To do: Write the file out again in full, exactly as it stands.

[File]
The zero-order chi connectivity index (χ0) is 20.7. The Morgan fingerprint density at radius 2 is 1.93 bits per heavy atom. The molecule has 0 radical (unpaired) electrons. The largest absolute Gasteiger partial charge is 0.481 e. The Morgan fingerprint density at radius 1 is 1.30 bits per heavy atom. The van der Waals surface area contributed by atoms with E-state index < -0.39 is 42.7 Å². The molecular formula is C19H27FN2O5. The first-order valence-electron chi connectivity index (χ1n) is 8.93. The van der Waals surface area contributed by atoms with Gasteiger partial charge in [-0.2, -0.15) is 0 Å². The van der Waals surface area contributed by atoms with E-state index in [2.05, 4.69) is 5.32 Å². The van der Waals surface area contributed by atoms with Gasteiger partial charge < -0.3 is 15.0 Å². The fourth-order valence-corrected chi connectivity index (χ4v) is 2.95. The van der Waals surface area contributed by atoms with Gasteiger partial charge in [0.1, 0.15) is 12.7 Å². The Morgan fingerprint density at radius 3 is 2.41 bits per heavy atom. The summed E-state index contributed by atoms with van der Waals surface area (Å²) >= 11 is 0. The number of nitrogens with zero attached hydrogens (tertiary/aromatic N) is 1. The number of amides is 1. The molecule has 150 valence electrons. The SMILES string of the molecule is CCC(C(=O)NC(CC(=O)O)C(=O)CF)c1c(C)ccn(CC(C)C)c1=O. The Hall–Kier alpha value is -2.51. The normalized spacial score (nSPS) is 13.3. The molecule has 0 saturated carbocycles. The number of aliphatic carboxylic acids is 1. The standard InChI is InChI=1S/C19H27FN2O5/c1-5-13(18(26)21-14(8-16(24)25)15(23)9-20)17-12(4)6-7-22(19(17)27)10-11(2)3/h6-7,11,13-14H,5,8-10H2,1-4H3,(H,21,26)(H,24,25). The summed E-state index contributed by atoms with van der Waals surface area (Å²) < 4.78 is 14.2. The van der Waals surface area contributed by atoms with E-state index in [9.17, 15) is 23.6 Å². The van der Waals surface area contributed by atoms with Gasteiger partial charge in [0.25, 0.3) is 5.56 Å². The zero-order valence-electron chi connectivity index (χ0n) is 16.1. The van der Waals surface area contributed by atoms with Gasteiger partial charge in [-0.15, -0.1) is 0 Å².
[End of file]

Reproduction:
The zero-order chi connectivity index (χ0) is 20.7. The Morgan fingerprint density at radius 2 is 1.93 bits per heavy atom. The molecule has 0 radical (unpaired) electrons. The largest absolute Gasteiger partial charge is 0.481 e. The Morgan fingerprint density at radius 1 is 1.30 bits per heavy atom. The van der Waals surface area contributed by atoms with E-state index < -0.39 is 42.7 Å². The molecular formula is C19H27FN2O5. The first-order valence-electron chi connectivity index (χ1n) is 8.93. The van der Waals surface area contributed by atoms with Gasteiger partial charge in [-0.2, -0.15) is 0 Å². The van der Waals surface area contributed by atoms with E-state index in [2.05, 4.69) is 5.32 Å². The van der Waals surface area contributed by atoms with Gasteiger partial charge < -0.3 is 15.0 Å². The fourth-order valence-corrected chi connectivity index (χ4v) is 2.95. The van der Waals surface area contributed by atoms with Gasteiger partial charge in [0.1, 0.15) is 12.7 Å². The Morgan fingerprint density at radius 3 is 2.41 bits per heavy atom. The summed E-state index contributed by atoms with van der Waals surface area (Å²) >= 11 is 0. The number of nitrogens with zero attached hydrogens (tertiary/aromatic N) is 1. The number of amides is 1. The molecule has 150 valence electrons. The SMILES string of the molecule is CCC(C(=O)NC(CC(=O)O)C(=O)CF)c1c(C)ccn(CC(C)C)c1=O. The Hall–Kier alpha value is -2.51. The normalized spacial score (nSPS) is 13.3. The molecule has 0 saturated carbocycles. The number of aliphatic carboxylic acids is 1. The standard InChI is InChI=1S/C19H27FN2O5/c1-5-13(18(26)21-14(8-16(24)25)15(23)9-20)17-12(4)6-7-22(19(17)27)10-11(2)3/h6-7,11,13-14H,5,8-10H2,1-4H3,(H,21,26)(H,24,25). The summed E-state index contributed by atoms with van der Waals surface area (Å²) < 4.78 is 14.2. The van der Waals surface area contributed by atoms with E-state index in [9.17, 15) is 23.6 Å². The van der Waals surface area contributed by atoms with Gasteiger partial charge in [0.25, 0.3) is 5.56 Å². The zero-order valence-electron chi connectivity index (χ0n) is 16.1. The van der Waals surface area contributed by atoms with Gasteiger partial charge in [-0.15, -0.1) is 0 Å².